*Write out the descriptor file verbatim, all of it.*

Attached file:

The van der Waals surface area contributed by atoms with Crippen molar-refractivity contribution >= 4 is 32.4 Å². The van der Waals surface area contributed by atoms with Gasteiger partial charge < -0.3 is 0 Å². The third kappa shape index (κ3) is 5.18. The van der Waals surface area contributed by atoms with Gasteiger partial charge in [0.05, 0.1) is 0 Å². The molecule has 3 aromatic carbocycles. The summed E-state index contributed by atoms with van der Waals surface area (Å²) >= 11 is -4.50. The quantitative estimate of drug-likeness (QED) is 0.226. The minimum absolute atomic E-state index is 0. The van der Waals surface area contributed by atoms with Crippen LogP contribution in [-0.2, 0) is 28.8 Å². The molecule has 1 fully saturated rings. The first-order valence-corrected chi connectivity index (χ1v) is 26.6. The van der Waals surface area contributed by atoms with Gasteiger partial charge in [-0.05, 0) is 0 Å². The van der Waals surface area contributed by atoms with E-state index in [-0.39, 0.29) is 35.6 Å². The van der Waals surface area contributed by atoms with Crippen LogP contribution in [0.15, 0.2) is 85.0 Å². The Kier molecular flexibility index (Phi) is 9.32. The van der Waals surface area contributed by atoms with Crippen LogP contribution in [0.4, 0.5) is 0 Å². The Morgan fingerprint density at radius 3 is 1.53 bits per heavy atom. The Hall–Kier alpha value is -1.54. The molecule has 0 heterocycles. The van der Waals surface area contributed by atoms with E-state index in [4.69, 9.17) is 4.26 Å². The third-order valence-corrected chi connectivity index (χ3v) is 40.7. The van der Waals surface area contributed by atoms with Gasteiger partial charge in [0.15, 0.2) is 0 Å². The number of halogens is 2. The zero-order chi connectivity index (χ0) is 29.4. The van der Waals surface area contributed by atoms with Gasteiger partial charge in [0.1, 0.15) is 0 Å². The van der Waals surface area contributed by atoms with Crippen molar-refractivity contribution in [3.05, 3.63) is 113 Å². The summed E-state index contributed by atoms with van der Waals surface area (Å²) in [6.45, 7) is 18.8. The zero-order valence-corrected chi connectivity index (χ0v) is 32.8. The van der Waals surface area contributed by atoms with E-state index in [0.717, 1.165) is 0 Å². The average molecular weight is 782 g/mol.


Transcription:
The van der Waals surface area contributed by atoms with Crippen molar-refractivity contribution >= 4 is 32.4 Å². The van der Waals surface area contributed by atoms with Gasteiger partial charge < -0.3 is 0 Å². The third kappa shape index (κ3) is 5.18. The van der Waals surface area contributed by atoms with Gasteiger partial charge in [0.05, 0.1) is 0 Å². The molecule has 3 aromatic carbocycles. The summed E-state index contributed by atoms with van der Waals surface area (Å²) >= 11 is -4.50. The quantitative estimate of drug-likeness (QED) is 0.226. The minimum absolute atomic E-state index is 0. The van der Waals surface area contributed by atoms with Crippen LogP contribution in [-0.2, 0) is 28.8 Å². The molecule has 1 fully saturated rings. The first-order valence-corrected chi connectivity index (χ1v) is 26.6. The van der Waals surface area contributed by atoms with Gasteiger partial charge in [-0.05, 0) is 0 Å². The van der Waals surface area contributed by atoms with E-state index in [-0.39, 0.29) is 35.6 Å². The van der Waals surface area contributed by atoms with Crippen LogP contribution in [0.15, 0.2) is 85.0 Å². The Kier molecular flexibility index (Phi) is 9.32. The van der Waals surface area contributed by atoms with Crippen LogP contribution in [0.4, 0.5) is 0 Å². The Morgan fingerprint density at radius 3 is 1.53 bits per heavy atom. The Hall–Kier alpha value is -1.54. The molecule has 0 heterocycles. The van der Waals surface area contributed by atoms with E-state index in [4.69, 9.17) is 4.26 Å². The third-order valence-corrected chi connectivity index (χ3v) is 40.7. The van der Waals surface area contributed by atoms with Gasteiger partial charge in [0.15, 0.2) is 0 Å². The number of halogens is 2. The zero-order chi connectivity index (χ0) is 29.4. The van der Waals surface area contributed by atoms with Gasteiger partial charge in [0.1, 0.15) is 0 Å². The van der Waals surface area contributed by atoms with Crippen molar-refractivity contribution in [3.05, 3.63) is 113 Å². The summed E-state index contributed by atoms with van der Waals surface area (Å²) in [6.45, 7) is 18.8. The zero-order valence-corrected chi connectivity index (χ0v) is 32.8. The van der Waals surface area contributed by atoms with E-state index in [0.717, 1.165) is 0 Å². The average molecular weight is 782 g/mol.